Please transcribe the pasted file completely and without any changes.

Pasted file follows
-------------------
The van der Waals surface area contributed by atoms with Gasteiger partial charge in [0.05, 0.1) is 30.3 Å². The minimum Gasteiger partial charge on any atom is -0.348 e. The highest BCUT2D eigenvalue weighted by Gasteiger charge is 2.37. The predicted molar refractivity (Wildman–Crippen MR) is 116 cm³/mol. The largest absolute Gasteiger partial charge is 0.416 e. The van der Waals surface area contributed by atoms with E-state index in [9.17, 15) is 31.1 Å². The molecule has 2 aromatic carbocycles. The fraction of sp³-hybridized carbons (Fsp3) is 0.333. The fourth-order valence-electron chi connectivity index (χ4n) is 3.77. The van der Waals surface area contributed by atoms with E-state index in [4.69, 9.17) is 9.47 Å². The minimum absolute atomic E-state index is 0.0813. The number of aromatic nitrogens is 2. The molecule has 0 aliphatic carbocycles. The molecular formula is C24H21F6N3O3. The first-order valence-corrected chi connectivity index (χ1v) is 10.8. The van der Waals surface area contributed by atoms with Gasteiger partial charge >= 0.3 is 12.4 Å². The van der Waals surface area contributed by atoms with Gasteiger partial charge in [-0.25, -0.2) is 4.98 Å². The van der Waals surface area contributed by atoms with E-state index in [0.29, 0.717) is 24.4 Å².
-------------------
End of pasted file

The van der Waals surface area contributed by atoms with Gasteiger partial charge in [0.05, 0.1) is 30.3 Å². The minimum Gasteiger partial charge on any atom is -0.348 e. The highest BCUT2D eigenvalue weighted by Gasteiger charge is 2.37. The predicted molar refractivity (Wildman–Crippen MR) is 116 cm³/mol. The largest absolute Gasteiger partial charge is 0.416 e. The van der Waals surface area contributed by atoms with E-state index in [9.17, 15) is 31.1 Å². The molecule has 2 aromatic carbocycles. The fraction of sp³-hybridized carbons (Fsp3) is 0.333. The fourth-order valence-electron chi connectivity index (χ4n) is 3.77. The van der Waals surface area contributed by atoms with E-state index in [4.69, 9.17) is 9.47 Å². The minimum absolute atomic E-state index is 0.0813. The number of aromatic nitrogens is 2. The molecule has 0 aliphatic carbocycles. The molecular formula is C24H21F6N3O3. The first-order valence-corrected chi connectivity index (χ1v) is 10.8. The van der Waals surface area contributed by atoms with Gasteiger partial charge >= 0.3 is 12.4 Å². The van der Waals surface area contributed by atoms with Gasteiger partial charge in [-0.25, -0.2) is 4.98 Å². The van der Waals surface area contributed by atoms with E-state index in [0.29, 0.717) is 24.4 Å².